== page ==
My brothers and I “played nicely” at the seaside; the squabbling and arguments over toys that went on occasionally at home, fortunately seemed to stay behind at home. We were content and happily absorbed digging sand, filling our buckets and turning them over to see a perfectly formed shape; smoothing and moulding the sand round those bucket shapes to create our castle with its passageways and different levels.
How does play and the memory of those games/activities make you feel?
When I was invited to take part in the #TAG film, and asked to think about memories of play, I thought initially I didn’t have many, but with the help of [‘Play’ sound score Composer] Matt’s evocative music score I started to delve into the memory bank, and was pleasantly surprised at the memories that came back to me – just a snippet sometimes: kicking through a pile of autumn leaves or running down a hill fast. I think part of the joy of childhood play is the freedom and abandonment that accompanied the play. The freedom to create an imaginary world, to pretend to be somewhere else and to be someone else, or simply and unselfconsciously enjoy splashing in puddles or making mud pies.
It’s all too easy to remember play through rose tinted spectacles and forget the times when playtime didn’t work so well. Sadly, I do remember trying to impress some friends by climbing up a tree, and then being too scared to climb down. My elder brother was sent for to get me down, he was non too pleased at that, and my pride took a real dent that day.
I think my mother must have got tired when I used to complain to her about my younger brother not playing properly or spoiling my game. If the rules are broken or someone’s cheating, conflict arises.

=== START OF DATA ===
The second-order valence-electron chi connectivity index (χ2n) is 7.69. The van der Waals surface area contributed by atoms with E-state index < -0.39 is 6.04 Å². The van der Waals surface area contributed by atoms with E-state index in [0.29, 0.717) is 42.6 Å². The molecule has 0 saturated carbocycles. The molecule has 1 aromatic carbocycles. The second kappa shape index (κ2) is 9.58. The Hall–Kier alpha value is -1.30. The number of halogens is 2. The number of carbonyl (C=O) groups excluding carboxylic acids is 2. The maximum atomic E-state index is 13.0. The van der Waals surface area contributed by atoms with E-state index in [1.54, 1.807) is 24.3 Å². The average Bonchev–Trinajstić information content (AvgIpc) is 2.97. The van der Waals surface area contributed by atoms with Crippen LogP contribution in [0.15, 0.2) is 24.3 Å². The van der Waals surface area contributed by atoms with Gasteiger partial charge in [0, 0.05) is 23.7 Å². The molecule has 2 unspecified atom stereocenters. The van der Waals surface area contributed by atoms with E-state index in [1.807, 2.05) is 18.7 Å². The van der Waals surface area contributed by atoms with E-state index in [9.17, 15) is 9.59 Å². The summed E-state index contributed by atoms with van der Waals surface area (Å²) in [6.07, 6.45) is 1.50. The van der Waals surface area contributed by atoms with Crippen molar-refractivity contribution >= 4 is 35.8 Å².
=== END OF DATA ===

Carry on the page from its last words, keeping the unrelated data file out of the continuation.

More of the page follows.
In what ways did you bring those memories and emotions in to the #TAG Improvising Generations film?
I think the feelings of freedom and abandonment that come with play and doing things simply for the sheer pleasure of it are the strongest memories and emotions I brought to the making of this film. Memories of being by the sea and building sandcastles brought to mind how absorbing such an activity was, and the contentment I felt, similar in some ways to the satisfied feeling you have after a good meal. I think the natural elements are absorbing, and help to relieve our anxieties – whether it’s just looking at raindrops running down a window pane, or hearing and feeling the crunch of autumn leaves underfoot on a walk through a wood. I tried to express that aspect of play too, and Matt’s musical score helped me tap into that feeling too.
I have quite a competitive streak; if it’s a game where there are winners and losers, for better or for worse, I go all out to win. Our pillow fighting scene brought that side of my personality out.